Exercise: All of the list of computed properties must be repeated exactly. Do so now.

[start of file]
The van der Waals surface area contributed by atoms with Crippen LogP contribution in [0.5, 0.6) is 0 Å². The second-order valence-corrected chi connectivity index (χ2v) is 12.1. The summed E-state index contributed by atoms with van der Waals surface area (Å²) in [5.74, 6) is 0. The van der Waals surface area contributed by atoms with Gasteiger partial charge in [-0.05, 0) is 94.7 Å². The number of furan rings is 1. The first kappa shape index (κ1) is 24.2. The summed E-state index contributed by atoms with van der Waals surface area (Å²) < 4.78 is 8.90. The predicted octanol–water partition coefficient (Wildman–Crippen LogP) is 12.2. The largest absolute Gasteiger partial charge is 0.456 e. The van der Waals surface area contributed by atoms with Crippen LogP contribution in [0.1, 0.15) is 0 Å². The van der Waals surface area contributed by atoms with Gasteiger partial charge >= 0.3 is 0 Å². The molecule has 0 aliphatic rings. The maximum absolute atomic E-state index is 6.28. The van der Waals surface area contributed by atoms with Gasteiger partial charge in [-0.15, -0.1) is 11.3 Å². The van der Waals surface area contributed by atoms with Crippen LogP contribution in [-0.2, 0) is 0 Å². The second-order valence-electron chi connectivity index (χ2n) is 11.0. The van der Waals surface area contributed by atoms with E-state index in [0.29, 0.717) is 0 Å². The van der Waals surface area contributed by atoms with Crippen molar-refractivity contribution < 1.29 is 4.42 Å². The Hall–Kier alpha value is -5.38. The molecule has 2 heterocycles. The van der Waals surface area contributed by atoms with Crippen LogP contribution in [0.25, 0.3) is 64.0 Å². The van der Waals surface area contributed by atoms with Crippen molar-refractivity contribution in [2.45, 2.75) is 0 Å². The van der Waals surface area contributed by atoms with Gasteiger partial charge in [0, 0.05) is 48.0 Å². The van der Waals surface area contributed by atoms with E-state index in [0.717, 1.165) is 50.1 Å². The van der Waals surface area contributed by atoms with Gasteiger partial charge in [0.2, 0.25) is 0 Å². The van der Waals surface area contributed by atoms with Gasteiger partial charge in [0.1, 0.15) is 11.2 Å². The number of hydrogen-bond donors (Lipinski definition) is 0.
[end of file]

The van der Waals surface area contributed by atoms with Crippen LogP contribution in [0.5, 0.6) is 0 Å². The second-order valence-corrected chi connectivity index (χ2v) is 12.1. The summed E-state index contributed by atoms with van der Waals surface area (Å²) in [5.74, 6) is 0. The van der Waals surface area contributed by atoms with Gasteiger partial charge in [-0.05, 0) is 94.7 Å². The number of furan rings is 1. The first kappa shape index (κ1) is 24.2. The summed E-state index contributed by atoms with van der Waals surface area (Å²) < 4.78 is 8.90. The predicted octanol–water partition coefficient (Wildman–Crippen LogP) is 12.2. The largest absolute Gasteiger partial charge is 0.456 e. The van der Waals surface area contributed by atoms with Crippen LogP contribution in [0.1, 0.15) is 0 Å². The van der Waals surface area contributed by atoms with Gasteiger partial charge >= 0.3 is 0 Å². The molecule has 0 aliphatic rings. The maximum absolute atomic E-state index is 6.28. The van der Waals surface area contributed by atoms with Gasteiger partial charge in [-0.15, -0.1) is 11.3 Å². The van der Waals surface area contributed by atoms with Crippen LogP contribution in [-0.2, 0) is 0 Å². The second-order valence-electron chi connectivity index (χ2n) is 11.0. The van der Waals surface area contributed by atoms with E-state index in [0.29, 0.717) is 0 Å². The van der Waals surface area contributed by atoms with Crippen molar-refractivity contribution < 1.29 is 4.42 Å². The Hall–Kier alpha value is -5.38. The molecule has 2 heterocycles. The van der Waals surface area contributed by atoms with Crippen LogP contribution in [0.25, 0.3) is 64.0 Å². The van der Waals surface area contributed by atoms with Crippen molar-refractivity contribution in [2.45, 2.75) is 0 Å². The van der Waals surface area contributed by atoms with Gasteiger partial charge in [0, 0.05) is 48.0 Å². The van der Waals surface area contributed by atoms with E-state index in [0.717, 1.165) is 50.1 Å². The van der Waals surface area contributed by atoms with Gasteiger partial charge in [0.2, 0.25) is 0 Å². The van der Waals surface area contributed by atoms with Gasteiger partial charge in [0.1, 0.15) is 11.2 Å². The number of hydrogen-bond donors (Lipinski definition) is 0.